The bilby, the northern hairy-nosed wombat, the numbat and Leadbeater's possum are among Australia's most endangered animals. To try to ensure their survival, genes from the animals are now to be preserved through a unique arrangement between Monash University and the New South Wales Zoological Parks Board.
As a result of a formal agreement, the two organisations will operate an animal gene resource centre to store frozen genetic material from Australian and other rare animals from around the world. The centre will be jointly operated by the university's Institute of Reproduction and Development and the board, which runs Sydney's Taronga Zoo and the Western Plains Zoo in New South Wales.
Reproductive material such as sperm, eggs and embryos from endangered animals will be preserved in liquid nitrogen at the institute's Melbourne-based gene storage laboratories. This will then be able to be used, via in vitro fertilisation, to establish breeding colonies of the various species in an effort to repopulate their original areas.
Other Australian animals under threat of extinction whose genes will be preserved include the mallee fowl and the bridled nail-tailed wallaby. Genetic material from exotic animals such as the Sumatran tiger, the golden cat, the snow leopard and the African black rhinoceros will also be stored in the laboratories.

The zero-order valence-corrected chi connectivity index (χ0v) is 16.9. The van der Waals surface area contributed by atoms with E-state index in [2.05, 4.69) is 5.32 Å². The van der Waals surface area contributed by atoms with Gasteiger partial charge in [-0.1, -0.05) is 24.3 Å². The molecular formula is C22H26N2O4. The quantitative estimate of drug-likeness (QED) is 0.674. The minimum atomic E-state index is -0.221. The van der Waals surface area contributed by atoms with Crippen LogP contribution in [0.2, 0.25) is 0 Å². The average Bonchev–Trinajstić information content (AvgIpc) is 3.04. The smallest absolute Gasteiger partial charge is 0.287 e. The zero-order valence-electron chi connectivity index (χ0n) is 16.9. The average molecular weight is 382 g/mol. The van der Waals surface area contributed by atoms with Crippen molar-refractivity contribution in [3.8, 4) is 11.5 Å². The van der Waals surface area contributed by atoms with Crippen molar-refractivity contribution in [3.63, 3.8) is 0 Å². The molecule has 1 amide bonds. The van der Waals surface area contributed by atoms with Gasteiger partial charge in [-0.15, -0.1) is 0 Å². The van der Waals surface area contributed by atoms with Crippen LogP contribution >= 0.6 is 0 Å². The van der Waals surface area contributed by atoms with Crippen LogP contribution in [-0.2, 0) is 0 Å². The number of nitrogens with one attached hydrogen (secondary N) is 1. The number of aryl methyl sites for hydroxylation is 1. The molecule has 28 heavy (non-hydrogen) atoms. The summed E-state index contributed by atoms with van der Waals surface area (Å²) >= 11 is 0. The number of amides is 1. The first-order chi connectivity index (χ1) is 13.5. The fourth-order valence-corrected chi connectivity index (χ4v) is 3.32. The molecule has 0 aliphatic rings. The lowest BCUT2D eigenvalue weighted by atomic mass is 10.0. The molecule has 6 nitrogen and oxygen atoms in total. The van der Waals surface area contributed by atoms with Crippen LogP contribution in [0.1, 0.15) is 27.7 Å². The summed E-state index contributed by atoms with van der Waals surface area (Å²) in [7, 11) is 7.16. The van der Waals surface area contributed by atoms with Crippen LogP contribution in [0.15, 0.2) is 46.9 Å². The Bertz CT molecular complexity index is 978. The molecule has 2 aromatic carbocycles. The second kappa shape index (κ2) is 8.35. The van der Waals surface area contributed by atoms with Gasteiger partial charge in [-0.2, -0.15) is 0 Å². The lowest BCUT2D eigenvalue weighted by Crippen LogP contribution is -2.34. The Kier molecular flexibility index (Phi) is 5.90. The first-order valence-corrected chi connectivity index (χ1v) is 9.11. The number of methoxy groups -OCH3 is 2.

Although most endangered species could be bred in captivity, board director John Kelly said the cost of caring for large numbers of animals was enormous and there was the danger of inbreeding, genetic drift and domestication.
"Storing reproductive tissue allows an animal, as an embryo, egg or sperm, to be kept in a refrigerator at very low cost. This way we can maintain very large numbers of animals in 'captivity' until we have dealt with predators and other threats to their existence in the wild," Dr Kelly said.
Alan Trounson, deputy director of the Monash institute, said frozen testes from African black rhinoceros, a lion tamarin and a pygmy hippopotamus, along with those from a number of rare Australian species, were already stored in the laboratory.
He said that little had been done so far to preserve the genomes of Australian animals or to link up with international programmes that had already begun to collect the vital tissues from other wild animals.
Sperm from Gus, a black rhino who died in California, will be used to fertilise eggs in female rhinos held at the Western Plains zoo. It was hoped to have the world's first in vitro-fertilised rhino within two years, Professor Trounson said.
Under the agreement, Monash will undertake research on agreed animal species, monitor the frozen genetic material and establish a computer data base for all genetic storage units in Australia.
The board in turn will collect and transfer genetic material from the field to Monash and its two zoos, implement appropriate conservation programmes and select genetic resources from endangered species.